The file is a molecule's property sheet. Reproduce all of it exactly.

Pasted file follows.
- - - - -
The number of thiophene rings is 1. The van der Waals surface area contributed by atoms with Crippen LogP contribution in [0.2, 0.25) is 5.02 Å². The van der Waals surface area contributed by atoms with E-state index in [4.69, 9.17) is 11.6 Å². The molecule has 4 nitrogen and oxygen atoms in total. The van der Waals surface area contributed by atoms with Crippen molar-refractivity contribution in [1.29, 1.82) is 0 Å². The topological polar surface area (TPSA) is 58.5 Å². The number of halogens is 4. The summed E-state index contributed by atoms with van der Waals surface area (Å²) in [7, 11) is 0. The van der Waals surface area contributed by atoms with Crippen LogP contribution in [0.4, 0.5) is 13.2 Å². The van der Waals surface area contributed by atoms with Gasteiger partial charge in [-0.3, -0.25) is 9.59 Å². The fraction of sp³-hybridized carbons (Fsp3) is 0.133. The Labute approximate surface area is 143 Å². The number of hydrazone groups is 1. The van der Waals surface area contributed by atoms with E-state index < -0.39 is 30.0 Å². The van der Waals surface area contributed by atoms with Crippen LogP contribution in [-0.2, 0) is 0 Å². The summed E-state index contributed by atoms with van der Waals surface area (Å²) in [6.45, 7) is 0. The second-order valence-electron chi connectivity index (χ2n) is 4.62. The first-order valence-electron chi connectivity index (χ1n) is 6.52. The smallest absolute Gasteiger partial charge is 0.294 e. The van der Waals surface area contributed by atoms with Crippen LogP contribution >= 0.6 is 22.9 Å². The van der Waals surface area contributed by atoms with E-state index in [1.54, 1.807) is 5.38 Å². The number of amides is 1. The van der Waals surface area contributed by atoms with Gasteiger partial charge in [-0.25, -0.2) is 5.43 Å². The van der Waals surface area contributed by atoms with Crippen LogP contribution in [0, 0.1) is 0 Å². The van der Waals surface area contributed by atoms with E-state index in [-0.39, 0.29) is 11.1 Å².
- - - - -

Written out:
The number of thiophene rings is 1. The van der Waals surface area contributed by atoms with Crippen LogP contribution in [0.2, 0.25) is 5.02 Å². The van der Waals surface area contributed by atoms with E-state index in [4.69, 9.17) is 11.6 Å². The molecule has 4 nitrogen and oxygen atoms in total. The van der Waals surface area contributed by atoms with Crippen molar-refractivity contribution in [1.29, 1.82) is 0 Å². The topological polar surface area (TPSA) is 58.5 Å². The number of halogens is 4. The summed E-state index contributed by atoms with van der Waals surface area (Å²) in [7, 11) is 0. The van der Waals surface area contributed by atoms with Crippen LogP contribution in [0.4, 0.5) is 13.2 Å². The van der Waals surface area contributed by atoms with Gasteiger partial charge in [-0.3, -0.25) is 9.59 Å². The fraction of sp³-hybridized carbons (Fsp3) is 0.133. The Labute approximate surface area is 143 Å². The number of hydrazone groups is 1. The van der Waals surface area contributed by atoms with E-state index < -0.39 is 30.0 Å². The van der Waals surface area contributed by atoms with Crippen LogP contribution in [-0.2, 0) is 0 Å². The summed E-state index contributed by atoms with van der Waals surface area (Å²) in [6.45, 7) is 0. The second-order valence-electron chi connectivity index (χ2n) is 4.62. The first-order valence-electron chi connectivity index (χ1n) is 6.52. The smallest absolute Gasteiger partial charge is 0.294 e. The van der Waals surface area contributed by atoms with Crippen LogP contribution >= 0.6 is 22.9 Å². The van der Waals surface area contributed by atoms with E-state index in [1.54, 1.807) is 5.38 Å². The number of amides is 1. The van der Waals surface area contributed by atoms with Gasteiger partial charge in [-0.25, -0.2) is 5.43 Å². The van der Waals surface area contributed by atoms with Crippen LogP contribution in [0, 0.1) is 0 Å². The van der Waals surface area contributed by atoms with E-state index in [-0.39, 0.29) is 11.1 Å².